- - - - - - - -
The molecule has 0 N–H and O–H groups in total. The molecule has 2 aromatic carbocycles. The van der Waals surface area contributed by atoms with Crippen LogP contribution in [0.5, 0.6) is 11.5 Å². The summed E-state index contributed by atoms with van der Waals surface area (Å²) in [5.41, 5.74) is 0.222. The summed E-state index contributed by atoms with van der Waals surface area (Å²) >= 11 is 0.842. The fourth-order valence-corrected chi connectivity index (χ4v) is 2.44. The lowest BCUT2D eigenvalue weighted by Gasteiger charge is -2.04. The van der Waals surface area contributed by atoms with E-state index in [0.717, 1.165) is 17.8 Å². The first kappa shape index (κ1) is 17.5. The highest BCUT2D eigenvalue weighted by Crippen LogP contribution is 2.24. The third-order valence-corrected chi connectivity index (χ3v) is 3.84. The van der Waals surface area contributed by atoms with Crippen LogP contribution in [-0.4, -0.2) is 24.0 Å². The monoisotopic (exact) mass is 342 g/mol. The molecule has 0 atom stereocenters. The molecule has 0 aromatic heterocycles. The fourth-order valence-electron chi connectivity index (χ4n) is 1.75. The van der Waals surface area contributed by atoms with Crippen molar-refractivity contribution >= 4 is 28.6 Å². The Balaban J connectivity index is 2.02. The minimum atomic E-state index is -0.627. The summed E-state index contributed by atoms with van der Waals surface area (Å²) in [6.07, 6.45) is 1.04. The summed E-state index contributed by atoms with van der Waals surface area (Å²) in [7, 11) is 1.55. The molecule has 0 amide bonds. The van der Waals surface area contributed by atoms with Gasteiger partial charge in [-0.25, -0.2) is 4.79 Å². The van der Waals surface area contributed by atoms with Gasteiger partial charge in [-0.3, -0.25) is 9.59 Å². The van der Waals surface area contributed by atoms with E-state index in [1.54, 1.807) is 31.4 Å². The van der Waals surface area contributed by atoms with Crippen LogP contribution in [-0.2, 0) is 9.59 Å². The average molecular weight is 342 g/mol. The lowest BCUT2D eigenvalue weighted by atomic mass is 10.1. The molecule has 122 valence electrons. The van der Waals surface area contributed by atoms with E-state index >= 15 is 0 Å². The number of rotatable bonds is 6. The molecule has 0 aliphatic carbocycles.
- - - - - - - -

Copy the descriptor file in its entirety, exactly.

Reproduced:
The molecule has 0 N–H and O–H groups in total. The molecule has 2 aromatic carbocycles. The van der Waals surface area contributed by atoms with Crippen LogP contribution in [0.5, 0.6) is 11.5 Å². The summed E-state index contributed by atoms with van der Waals surface area (Å²) in [5.41, 5.74) is 0.222. The summed E-state index contributed by atoms with van der Waals surface area (Å²) >= 11 is 0.842. The fourth-order valence-corrected chi connectivity index (χ4v) is 2.44. The lowest BCUT2D eigenvalue weighted by Gasteiger charge is -2.04. The van der Waals surface area contributed by atoms with E-state index in [0.717, 1.165) is 17.8 Å². The first kappa shape index (κ1) is 17.5. The highest BCUT2D eigenvalue weighted by Crippen LogP contribution is 2.24. The third-order valence-corrected chi connectivity index (χ3v) is 3.84. The van der Waals surface area contributed by atoms with Crippen LogP contribution in [-0.4, -0.2) is 24.0 Å². The monoisotopic (exact) mass is 342 g/mol. The molecule has 0 atom stereocenters. The molecule has 0 aromatic heterocycles. The fourth-order valence-electron chi connectivity index (χ4n) is 1.75. The van der Waals surface area contributed by atoms with Crippen molar-refractivity contribution >= 4 is 28.6 Å². The Balaban J connectivity index is 2.02. The minimum atomic E-state index is -0.627. The summed E-state index contributed by atoms with van der Waals surface area (Å²) in [6.07, 6.45) is 1.04. The summed E-state index contributed by atoms with van der Waals surface area (Å²) in [7, 11) is 1.55. The molecule has 0 amide bonds. The van der Waals surface area contributed by atoms with Gasteiger partial charge in [-0.25, -0.2) is 4.79 Å². The van der Waals surface area contributed by atoms with Gasteiger partial charge in [-0.3, -0.25) is 9.59 Å². The van der Waals surface area contributed by atoms with E-state index in [1.54, 1.807) is 31.4 Å². The van der Waals surface area contributed by atoms with Crippen LogP contribution in [-0.2, 0) is 9.59 Å². The average molecular weight is 342 g/mol. The lowest BCUT2D eigenvalue weighted by atomic mass is 10.1. The molecule has 122 valence electrons. The van der Waals surface area contributed by atoms with E-state index >= 15 is 0 Å². The number of rotatable bonds is 6. The molecule has 0 aliphatic carbocycles.